Since World War 2 chemical pesticide production world-wide grew from 0.1 ton to 52 million tons in 1976 and 300 million tons in 2015. Pesticides produced by the chemical industry are damaging to the health of farm workers, and pollutes water courses, and leaves residues on food. Pesticide overuse also destroys the natural predators of insects and breeds pesticide-resistant pests. This leads a kind of agricultural arms race as more and more pesticide is needed. As Fred Magdoff and Chris Williams report in Creating an Ecological Society, pesticides also reduce “presence in the soil of organisms that stimulate plants to produce chemicals to defend themselves.”

As with pesticides the chemical industry has also vastly pumped up the production of petroleum-based plastics which do not biodegrade but end up as vast scourge of pollution in the oceans. Plastic bags have grown in use because they take a lot less energy to produce than paper bags, and thus cost less. Production has increased from less than 5 tons in 1950 to over 340 million tons by 2014, according to the Plastics Europe trade association. At least a third of all plastic produced is not recaptured, but mostly ends up in the ocean where it is destructive to living organisms. The plastics industry does not have to pay for the negative effects on living things in the oceans.

If we bring in our definition of throughput, pollution and dumping of wastes are one aspect, but we need to also look at the destructive extractivist tendencies in capitalism, such as clear-cutting of forests or over-fishing. According to a 2003 study, “90 percent of all large fishes have disappeared from the world’s oceans in the past half century,” since the onset of industrial fishing with huge nets in the 1950s. “”Whether it is yellowfin tuna in the tropics, bluefin in cold waters, or albacore tuna in between, the pattern is always the same. There is a rapid decline of fish numbers,” according to Ransom Myers, a fisheries biologist at Dalhousie University in Halifax. To address the problem, many countries have banned long drift nets and untended longlines, and have instituted elaborate systems of licensing, and have instituted quotas and third party observers working on boats. Nonetheless, capitalist fishing outfits frequently ignore or evade these rules.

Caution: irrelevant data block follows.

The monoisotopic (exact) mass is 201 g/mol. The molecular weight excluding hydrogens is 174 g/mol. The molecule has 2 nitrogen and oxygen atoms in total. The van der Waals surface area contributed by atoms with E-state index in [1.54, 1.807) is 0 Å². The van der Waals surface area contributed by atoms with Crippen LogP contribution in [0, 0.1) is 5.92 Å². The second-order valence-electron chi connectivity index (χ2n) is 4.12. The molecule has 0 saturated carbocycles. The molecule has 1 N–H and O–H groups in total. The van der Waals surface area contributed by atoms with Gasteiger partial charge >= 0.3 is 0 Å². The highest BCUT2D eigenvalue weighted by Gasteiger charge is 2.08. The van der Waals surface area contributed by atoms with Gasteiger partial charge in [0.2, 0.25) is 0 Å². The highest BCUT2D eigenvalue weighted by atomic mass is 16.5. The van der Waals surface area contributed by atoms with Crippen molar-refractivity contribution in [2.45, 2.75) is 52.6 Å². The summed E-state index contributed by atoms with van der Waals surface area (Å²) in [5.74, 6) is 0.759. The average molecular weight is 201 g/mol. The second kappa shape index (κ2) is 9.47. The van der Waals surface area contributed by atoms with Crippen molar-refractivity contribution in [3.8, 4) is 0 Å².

The Working Class Ecological Interest

The working class has a distinct class interest in ecological sustainability which puts the working class at odds with capital. There are a number of reasons for this:

  • Workers often bare the brunt of the effects of pollution and global warming. For example, the increase in wild fires means fire-fighters are affected by breathing the smoke. Transport workers such as truck drivers are subjected to intense heat in cabs as employers refuse to provide air-conditioning.
  • The cost-shifting dynamic which is the fundamental cause of global warming and environmental devastation is also destructive to workers in various ways: stress from work intensification, inadequate safety standards, refusal to acknowledge health impacts such as lung disease caused by dust in work environments, polluting emissions from industry that flow into nearby working class neighborhoods, and chemical exposures such as poisoning of farm workers with pesticides and herbicides. This gives workers an interest in pushing back against this dynamic.
  • The capitalist search for minimizing expenses also leads to damaging extractivist practices in the search for short-term profits. For example, practices damaging to worker health in mining and smelting industries, over-fishing with huge nets that scarf up everything in an area of the ocean or clear cutting of forest lands — practices that undermine the long term employment in fisheries and forestry. Workers in these industries have a stake in more sustainable practices.
  • The long-term damage from the increased cooking of the earth is a threat to humanity in general. So why a specific working class interest? The problem is the sunk investments the capitalists have in fossil fuel reserves, electrical generating facilities and other equipment that relies on burning of fossil fuels. This leads major sectors of capital to drag their feet against the rapid technological conversion that is needed. Moreover, recognizing the source of the global warming crisis in the normal functioning of the marketized capitalist economy with its cost-shifting dynamic is seen as a threat to the capitalist regime. The working class does not have this kind of stake in defending capitalism.